Those were the thoughts of Barry McGuigan when asked about the possibility of Carl Frampton meeting Guillermo Rigondeaux, shortly after his boxer defeated Scott Quigg to add the WBA super-bantamweight strap to his IBF title.
A month later, the WBA ordered Frampton to face the unbeaten Cuban.
That proved the catalyst for a belt stripping, followed by a plethora of debate over the term “ducking”. It all transpired as the Northern Irishman contemplated his eventual move to featherweight.
When the Rigo question popped up again after he took Leo Santa Cruz’s WBA crown at 126lbs, Frampton replied honestly.
“I’m 29 – I have a few years left in me. I want to live a comfortable life after boxing.
“Rigo doesn’t bring a pound to the table. That’s the way it is. He’s an unbelievable fighter but I’m being honest – there’s no money in the fight.”
The Jackal, a top-ten pound-for-pound pugilist, outpointed Quigg in February and his July scrap with Santa Cruz in New York is my fight of the year. His performance was one of the best ever on the road by a Brit.
The rematch, next month in Las Vegas, promises to be another classic.
But such blatant avoidance of a rival – the guy in your division – seems ill-befitting of the fighter of the year.
Intriguingly, many fans are willing to give Frampton a pass in this area when I’m certain a Matchroom boxer would get hammered for a similar swerve.
I narrowed it down to four men – Sergey Kovalev, Andre Ward, Terence Crawford and Vasyl Lomachenko.
Lomachenko looked excellent taking the WBO super-featherweight strap from Roman Martinez in a brutal stoppage win before outclassing Nicholas Walters in his first defence.
As Martinez had been halted before [by Mikey Garcia in 2013] – and the Orlando Salido rematch failed to materialise – I overlooked the former amateur superstar.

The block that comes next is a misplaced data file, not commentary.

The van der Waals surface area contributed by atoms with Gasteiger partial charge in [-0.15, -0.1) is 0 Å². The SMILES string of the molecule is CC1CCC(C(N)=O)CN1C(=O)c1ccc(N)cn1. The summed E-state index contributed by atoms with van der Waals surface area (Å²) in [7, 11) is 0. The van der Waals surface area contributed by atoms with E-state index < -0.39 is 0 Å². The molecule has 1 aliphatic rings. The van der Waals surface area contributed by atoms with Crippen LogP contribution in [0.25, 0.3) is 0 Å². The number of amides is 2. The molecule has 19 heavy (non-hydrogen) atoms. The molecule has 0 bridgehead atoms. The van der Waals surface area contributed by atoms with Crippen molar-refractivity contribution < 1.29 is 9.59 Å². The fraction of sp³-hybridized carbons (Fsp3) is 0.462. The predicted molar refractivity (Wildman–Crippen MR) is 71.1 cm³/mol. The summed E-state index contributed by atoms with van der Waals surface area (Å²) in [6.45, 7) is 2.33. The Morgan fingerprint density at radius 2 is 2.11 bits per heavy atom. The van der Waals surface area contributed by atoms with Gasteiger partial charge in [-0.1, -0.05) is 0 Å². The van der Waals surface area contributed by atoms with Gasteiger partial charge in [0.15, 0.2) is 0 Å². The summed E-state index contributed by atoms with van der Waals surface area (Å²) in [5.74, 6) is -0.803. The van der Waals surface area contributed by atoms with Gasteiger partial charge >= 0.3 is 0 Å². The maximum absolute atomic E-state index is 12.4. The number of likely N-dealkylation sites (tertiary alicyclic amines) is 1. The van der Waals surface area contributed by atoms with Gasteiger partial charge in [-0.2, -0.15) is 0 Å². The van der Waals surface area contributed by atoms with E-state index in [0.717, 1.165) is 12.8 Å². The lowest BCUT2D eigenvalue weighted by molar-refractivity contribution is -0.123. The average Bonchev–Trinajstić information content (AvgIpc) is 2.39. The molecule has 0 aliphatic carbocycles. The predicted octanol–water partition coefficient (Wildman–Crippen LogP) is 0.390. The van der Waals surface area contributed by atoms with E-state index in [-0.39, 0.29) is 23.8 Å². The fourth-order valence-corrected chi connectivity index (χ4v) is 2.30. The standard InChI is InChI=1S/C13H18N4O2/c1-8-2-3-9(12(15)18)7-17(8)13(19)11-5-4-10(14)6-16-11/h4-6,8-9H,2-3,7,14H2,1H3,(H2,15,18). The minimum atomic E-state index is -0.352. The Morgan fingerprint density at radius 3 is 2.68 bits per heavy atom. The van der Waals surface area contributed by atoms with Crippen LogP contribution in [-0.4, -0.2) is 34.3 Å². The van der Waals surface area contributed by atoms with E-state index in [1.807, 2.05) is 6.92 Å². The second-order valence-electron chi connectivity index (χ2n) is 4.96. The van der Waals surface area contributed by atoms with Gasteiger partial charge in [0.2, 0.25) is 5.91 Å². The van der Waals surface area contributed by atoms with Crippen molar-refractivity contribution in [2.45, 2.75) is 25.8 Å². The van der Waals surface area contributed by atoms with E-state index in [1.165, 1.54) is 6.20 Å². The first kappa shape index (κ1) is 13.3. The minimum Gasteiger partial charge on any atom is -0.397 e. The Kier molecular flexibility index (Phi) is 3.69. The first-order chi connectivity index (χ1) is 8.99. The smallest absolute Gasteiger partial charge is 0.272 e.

Crawford’s finest hour was an outrageously dominant display against Viktor Postol to unify the WBC and WBO light-welterweight titles.
Yet his other wins – over John Molina Jr and Hank Lundy – slightly undermine his claim.
Then there’s Kovalev and Ward.
After their captivating-but-controversial contest, I wrote: “On first watch [Sky Sports] I thought the Oakland man edged it.
“Repeat viewing on Sunday night [HBO] resulted in a 114-113 scorecard for the Russian; I gave him the opening four plus six and ten, with the second-round knockdown vital.”
The unbeaten American’s other opponents this year were big-punching light-heavyweight contender Sullivan Barrera and the overmatched Alexander Brand.
Kovalev also fought Jean Pascal and Isaac Chilemba, arguably giving him the best record of the aforementioned quartet in 2016. It’s only fair to acknowledge that he challenged Ward in a way no other rival has.
Nevertheless, the record books will show a win for the 2004 Olympic champion.
With fighter of the year, just like the result of their brilliant bout, I wouldn’t complain either way.
Frampton fans will point to his unification of titles at super-bantamweight and featherweight to make a case for him.
The boxing media, written and broadcast, can be infuriating at times.